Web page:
Elections 2018

  • pressely 46d18

    “Can a congresswoman wear her hair in braids, rock a black leather jacket and a bold red lip,” Ayanna Pressley asked the crowd – and the nation – during her impassioned victory speech. The answer is an irrefutable, “yes.”

    On Tuesday, Pressley made history as the first black woman elected to Congress from Massachusetts. The 44-year-old shocked voters (and herself) in an upset victory against Democratic Rep. Michael Capuano during the primaries.

    At the midterms, history was made across the States: a record-breaking number of women won Congress seats — including the first Native American and first Muslim women ever elected. The wins are a poignant illustration of the Democratic Party’s long overdue embrace of diversity.

    In her speech, Pressley emphasized every woman of color had to create “seismic shifts” to break through the barriers that kept them from office. Change only comes after fierce work. Watch Pressley’s full speech below:


    Top Image: Youtube

    More from BUST

    These Progressive Women Broke Barriers In The 2018 Midterm Elections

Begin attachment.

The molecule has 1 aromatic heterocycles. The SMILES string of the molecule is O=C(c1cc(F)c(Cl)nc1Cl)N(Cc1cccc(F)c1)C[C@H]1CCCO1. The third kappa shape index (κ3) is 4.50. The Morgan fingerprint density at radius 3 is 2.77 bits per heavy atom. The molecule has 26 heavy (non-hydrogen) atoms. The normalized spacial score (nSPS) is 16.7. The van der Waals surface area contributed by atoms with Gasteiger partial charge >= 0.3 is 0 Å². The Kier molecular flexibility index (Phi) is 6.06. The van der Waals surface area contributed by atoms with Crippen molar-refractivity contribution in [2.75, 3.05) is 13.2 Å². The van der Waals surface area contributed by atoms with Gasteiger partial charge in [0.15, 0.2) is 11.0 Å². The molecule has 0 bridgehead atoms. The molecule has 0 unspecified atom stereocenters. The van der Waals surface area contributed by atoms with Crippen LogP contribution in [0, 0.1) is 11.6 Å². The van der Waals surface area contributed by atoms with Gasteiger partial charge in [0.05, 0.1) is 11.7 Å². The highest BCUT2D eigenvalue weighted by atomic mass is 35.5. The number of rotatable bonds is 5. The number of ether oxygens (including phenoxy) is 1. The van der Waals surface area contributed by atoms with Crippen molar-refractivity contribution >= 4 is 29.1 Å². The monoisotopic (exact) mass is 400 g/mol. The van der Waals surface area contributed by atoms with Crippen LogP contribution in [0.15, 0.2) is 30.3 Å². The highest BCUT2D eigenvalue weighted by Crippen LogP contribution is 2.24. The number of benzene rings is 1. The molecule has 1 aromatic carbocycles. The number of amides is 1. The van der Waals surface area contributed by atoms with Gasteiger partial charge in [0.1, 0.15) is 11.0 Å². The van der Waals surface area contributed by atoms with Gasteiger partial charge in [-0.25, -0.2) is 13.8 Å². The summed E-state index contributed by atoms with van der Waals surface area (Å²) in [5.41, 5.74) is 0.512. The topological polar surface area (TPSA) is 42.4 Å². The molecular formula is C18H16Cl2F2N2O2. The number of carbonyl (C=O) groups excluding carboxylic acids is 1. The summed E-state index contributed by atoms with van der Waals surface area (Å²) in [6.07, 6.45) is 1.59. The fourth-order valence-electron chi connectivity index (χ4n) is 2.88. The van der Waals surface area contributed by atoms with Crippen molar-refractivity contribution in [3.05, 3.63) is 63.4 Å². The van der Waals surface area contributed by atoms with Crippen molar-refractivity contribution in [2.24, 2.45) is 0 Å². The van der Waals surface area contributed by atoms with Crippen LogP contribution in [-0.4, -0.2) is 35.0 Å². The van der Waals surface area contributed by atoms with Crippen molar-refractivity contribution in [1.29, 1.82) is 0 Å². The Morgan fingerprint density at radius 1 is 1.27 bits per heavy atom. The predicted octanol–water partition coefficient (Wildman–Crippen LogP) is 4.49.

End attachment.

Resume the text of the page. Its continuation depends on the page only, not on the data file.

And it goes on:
Let's Talk About Voter Suppression In Georgia

    Ayanna Pressley Is The Latest Progressive Woman Of Color To Beat A White Male Incumbent


  • IMG 0039 0dce8

    On Wednesday morning, Democrat Lucy McBath officially won her Congressional race by less than 3,000 votes in Georgia’s Sixth District, reports the Associated Press. An advocate for gun control and social justice, McBath has been publicly involved in community activism and public service since her son, Jordan Davis, was shot and killed in 2012. 

    The Sixth Congressional District has been represented by Republicans for around 30 years, reports New York Magazine, most famously by Newt Gingrinch from 1978 to 1999. McBath beat Republican incumbent Karen Handel, whose platform very predictably included limited access to health care, support of “the wall,” and pro-life rhetoric. McBath, on the other hand, hopes to expand Medicaid in Georgia, push for gun safety, and strengthen the public school system, according to her website.